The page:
Benjamin Omoike, Lagos
Nigeria stands to lose up to $9 billion worth of its foreign assets following an enforcement application to US and UK courts by Process and Industrial Development (P &ID), a British firm tied up in a legal dispute with the federal government.
The case arose out of the failure of a contract awarded the company in 2010 to process wet gas to power Nigeria’s generating plants.
In January 2017, a London tribunal organized under the rules of the Nigeria Arbitration and Conciliation Act, ordered Nigeria to pay P&ID $6 billion in damages, plus $2.3 million in uncollected interest. That figure has since been attracting interest at the rate of $1.2 million per day and currently stands at over $9 billion.
The next hearing of the case will come up in a London court on May 21.
Founder, Process and Industrial Development (P &ID), Mr. Brendan Cahill, said that the company looks forward to the UK and US courts granting enforcement rights that will allow P&ID to collect what is rightfully hers.
“If history is any guide – just look at how creditors seized Argentina’s naval frigate while it docked in Ghana. Efforts by Nigeria to evade this judgment will inevitably fall flat.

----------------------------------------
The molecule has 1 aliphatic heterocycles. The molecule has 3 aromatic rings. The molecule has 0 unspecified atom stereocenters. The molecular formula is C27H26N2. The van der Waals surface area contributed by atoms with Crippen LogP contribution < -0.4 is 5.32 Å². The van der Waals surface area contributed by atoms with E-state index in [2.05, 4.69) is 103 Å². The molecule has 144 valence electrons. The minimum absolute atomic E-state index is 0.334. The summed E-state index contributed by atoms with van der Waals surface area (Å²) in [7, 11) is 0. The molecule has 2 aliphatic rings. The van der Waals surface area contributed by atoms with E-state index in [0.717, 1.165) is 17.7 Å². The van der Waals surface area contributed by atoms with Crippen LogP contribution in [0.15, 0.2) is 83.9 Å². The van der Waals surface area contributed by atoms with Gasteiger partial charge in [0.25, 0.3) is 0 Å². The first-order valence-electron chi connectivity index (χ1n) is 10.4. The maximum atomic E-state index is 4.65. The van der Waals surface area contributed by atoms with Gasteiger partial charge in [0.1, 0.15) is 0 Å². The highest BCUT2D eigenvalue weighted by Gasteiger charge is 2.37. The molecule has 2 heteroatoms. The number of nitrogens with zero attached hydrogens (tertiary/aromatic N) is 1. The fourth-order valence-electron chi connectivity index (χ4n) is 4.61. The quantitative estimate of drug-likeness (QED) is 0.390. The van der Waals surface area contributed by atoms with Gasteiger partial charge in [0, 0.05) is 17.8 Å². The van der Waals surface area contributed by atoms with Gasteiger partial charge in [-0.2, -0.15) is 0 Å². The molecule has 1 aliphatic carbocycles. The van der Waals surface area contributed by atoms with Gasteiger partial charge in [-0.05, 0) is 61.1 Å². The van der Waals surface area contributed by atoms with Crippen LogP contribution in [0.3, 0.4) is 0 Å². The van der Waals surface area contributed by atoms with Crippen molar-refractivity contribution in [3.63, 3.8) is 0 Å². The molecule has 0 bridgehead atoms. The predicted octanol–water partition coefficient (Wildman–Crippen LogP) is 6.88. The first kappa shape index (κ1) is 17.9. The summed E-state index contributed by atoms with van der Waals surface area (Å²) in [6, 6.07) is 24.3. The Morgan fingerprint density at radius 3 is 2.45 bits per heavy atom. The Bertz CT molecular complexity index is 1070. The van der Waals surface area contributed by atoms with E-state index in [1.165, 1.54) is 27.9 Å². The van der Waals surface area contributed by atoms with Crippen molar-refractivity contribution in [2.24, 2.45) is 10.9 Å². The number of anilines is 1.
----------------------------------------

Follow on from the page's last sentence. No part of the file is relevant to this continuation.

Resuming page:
The ball is in Nigeria’s court, if the government is prepared to find a good-faith solution,” he said.
Cahill however, indicated that the company was open to negotiations with the federal government to settle the dispute out of court, adding that “P&ID remains open to a settlement on a reasonable basis, but we need a willing partner in government to help resolve this matter. The onus is on the Nigerian government to act in good faith to find a solution.”
After the P&ID’s gas supply and processing agreement with the federal government failed, the company initiated arbitration proceedings in London in line with the original contractual agreement between the parties.
Cahill said the company decided to go to court after several attempts at salvaging the deal were botched.
He said: “P&ID’s agreement failed when the government did not uphold its commitments.
In August 2012, after several attempts over two and half years by P&ID to salvage the agreement, including offers to renegotiate the deal, the company initiated arbitration proceedings.”
Cahill is saddened by the failure of such a promising project and government’s lack of interest in trying to resolve the dispute amicably, adding that the original project would have brought power and economic growth to Nigeria by supplying free natural gas for electricity generation, as well as building a highly successful commercial venture with a share of profits going to the Nigerian government.